Responding to the question on whether Chiam See Tong and Lina Chiam will be running in the upcoming General Election, Mr Raymond stated that he has not received any related messages about this saying.
He went on to explain that it is important if the Party is able to move forward and “bring a fresh set of lenses to the table”, given that the problems of today “are far more complex” than the problems of 30 years ago.
Speaking about the Party’s candidates in contesting at Bishan-Toa Payoh GRC, he mentioned that the three candidates – Khan Osman Sulaiman, Melvyn Chiu, and Williamson Lee – have actually stood for elections before.
“So, what we have done is, we have actually taken a very consolidated re-approach because I believe that given the current scenario and the current situation, it’s important that we do not expand or waste unnecessary financial resources, because we are going through appearance of depression. So, I think it’s important that we do not waste financial resources,” said the Party’s chairman.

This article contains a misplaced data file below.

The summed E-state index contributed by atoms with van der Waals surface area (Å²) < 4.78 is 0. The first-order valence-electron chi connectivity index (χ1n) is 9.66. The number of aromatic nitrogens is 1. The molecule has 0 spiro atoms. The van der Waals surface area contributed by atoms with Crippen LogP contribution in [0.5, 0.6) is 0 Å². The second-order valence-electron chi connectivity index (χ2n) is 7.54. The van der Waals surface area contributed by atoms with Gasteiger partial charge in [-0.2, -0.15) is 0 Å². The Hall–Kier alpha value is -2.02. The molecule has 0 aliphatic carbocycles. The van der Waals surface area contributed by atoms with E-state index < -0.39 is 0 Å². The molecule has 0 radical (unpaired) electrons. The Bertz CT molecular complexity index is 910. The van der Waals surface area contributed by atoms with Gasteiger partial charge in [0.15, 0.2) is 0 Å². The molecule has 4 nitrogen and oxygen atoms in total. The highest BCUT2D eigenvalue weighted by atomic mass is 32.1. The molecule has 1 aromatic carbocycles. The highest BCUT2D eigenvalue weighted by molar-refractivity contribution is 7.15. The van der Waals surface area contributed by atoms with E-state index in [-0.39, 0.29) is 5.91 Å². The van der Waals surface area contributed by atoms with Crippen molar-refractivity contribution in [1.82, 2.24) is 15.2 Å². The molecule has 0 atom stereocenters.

Mr Raymond also shared his view about the possibilities of three-cornered fights in both Potong Pasir and Bishan-Toa Payoh GRCs.
“I’m not so concerned about three-cornered fights. I always believed that if you’ve done enough work, we should not be afraid of anyone who wants to come in and participate. I think members of the public, the residents, electors of those particular state, will be able to make up their minds and I think, it’ll be very important for whoever is going to be contesting in whichever area, to also know whether or not it’ll be the psychology of the voter in those areas and to know what the voters want.